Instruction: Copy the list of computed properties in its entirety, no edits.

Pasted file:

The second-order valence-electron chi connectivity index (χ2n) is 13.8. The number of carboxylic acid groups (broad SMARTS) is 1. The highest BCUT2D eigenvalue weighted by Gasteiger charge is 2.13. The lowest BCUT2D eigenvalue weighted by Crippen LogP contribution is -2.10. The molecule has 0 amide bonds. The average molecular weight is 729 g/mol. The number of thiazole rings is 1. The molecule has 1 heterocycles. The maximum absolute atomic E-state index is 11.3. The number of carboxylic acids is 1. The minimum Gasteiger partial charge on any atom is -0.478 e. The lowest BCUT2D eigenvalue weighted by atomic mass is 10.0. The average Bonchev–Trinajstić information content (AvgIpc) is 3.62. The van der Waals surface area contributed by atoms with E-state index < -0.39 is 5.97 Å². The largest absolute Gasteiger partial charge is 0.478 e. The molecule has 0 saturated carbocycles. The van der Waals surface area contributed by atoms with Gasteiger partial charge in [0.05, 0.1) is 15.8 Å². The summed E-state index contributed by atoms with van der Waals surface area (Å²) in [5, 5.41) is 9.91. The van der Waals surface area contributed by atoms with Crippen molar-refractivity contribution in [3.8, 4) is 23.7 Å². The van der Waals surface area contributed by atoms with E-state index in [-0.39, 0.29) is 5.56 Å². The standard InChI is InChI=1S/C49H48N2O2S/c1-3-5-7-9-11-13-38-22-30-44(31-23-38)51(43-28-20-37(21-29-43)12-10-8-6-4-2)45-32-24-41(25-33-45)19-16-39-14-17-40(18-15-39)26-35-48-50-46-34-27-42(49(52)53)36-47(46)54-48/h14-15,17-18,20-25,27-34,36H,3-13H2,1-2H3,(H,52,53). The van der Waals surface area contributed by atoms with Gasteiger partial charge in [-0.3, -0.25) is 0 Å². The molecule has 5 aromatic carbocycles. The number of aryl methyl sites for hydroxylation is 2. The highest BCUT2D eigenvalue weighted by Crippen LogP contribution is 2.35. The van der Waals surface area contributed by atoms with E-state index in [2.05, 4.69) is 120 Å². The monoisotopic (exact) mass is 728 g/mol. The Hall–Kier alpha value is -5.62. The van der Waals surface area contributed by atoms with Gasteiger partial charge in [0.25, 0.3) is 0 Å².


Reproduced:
The second-order valence-electron chi connectivity index (χ2n) is 13.8. The number of carboxylic acid groups (broad SMARTS) is 1. The highest BCUT2D eigenvalue weighted by Gasteiger charge is 2.13. The lowest BCUT2D eigenvalue weighted by Crippen LogP contribution is -2.10. The molecule has 0 amide bonds. The average molecular weight is 729 g/mol. The number of thiazole rings is 1. The molecule has 1 heterocycles. The maximum absolute atomic E-state index is 11.3. The number of carboxylic acids is 1. The minimum Gasteiger partial charge on any atom is -0.478 e. The lowest BCUT2D eigenvalue weighted by atomic mass is 10.0. The average Bonchev–Trinajstić information content (AvgIpc) is 3.62. The van der Waals surface area contributed by atoms with E-state index < -0.39 is 5.97 Å². The largest absolute Gasteiger partial charge is 0.478 e. The molecule has 0 saturated carbocycles. The van der Waals surface area contributed by atoms with Gasteiger partial charge in [0.05, 0.1) is 15.8 Å². The summed E-state index contributed by atoms with van der Waals surface area (Å²) in [5, 5.41) is 9.91. The van der Waals surface area contributed by atoms with Crippen molar-refractivity contribution in [3.8, 4) is 23.7 Å². The van der Waals surface area contributed by atoms with E-state index in [-0.39, 0.29) is 5.56 Å². The standard InChI is InChI=1S/C49H48N2O2S/c1-3-5-7-9-11-13-38-22-30-44(31-23-38)51(43-28-20-37(21-29-43)12-10-8-6-4-2)45-32-24-41(25-33-45)19-16-39-14-17-40(18-15-39)26-35-48-50-46-34-27-42(49(52)53)36-47(46)54-48/h14-15,17-18,20-25,27-34,36H,3-13H2,1-2H3,(H,52,53). The van der Waals surface area contributed by atoms with Gasteiger partial charge in [-0.3, -0.25) is 0 Å². The molecule has 5 aromatic carbocycles. The number of aryl methyl sites for hydroxylation is 2. The highest BCUT2D eigenvalue weighted by Crippen LogP contribution is 2.35. The van der Waals surface area contributed by atoms with E-state index in [2.05, 4.69) is 120 Å². The monoisotopic (exact) mass is 728 g/mol. The Hall–Kier alpha value is -5.62. The van der Waals surface area contributed by atoms with Gasteiger partial charge in [0.25, 0.3) is 0 Å².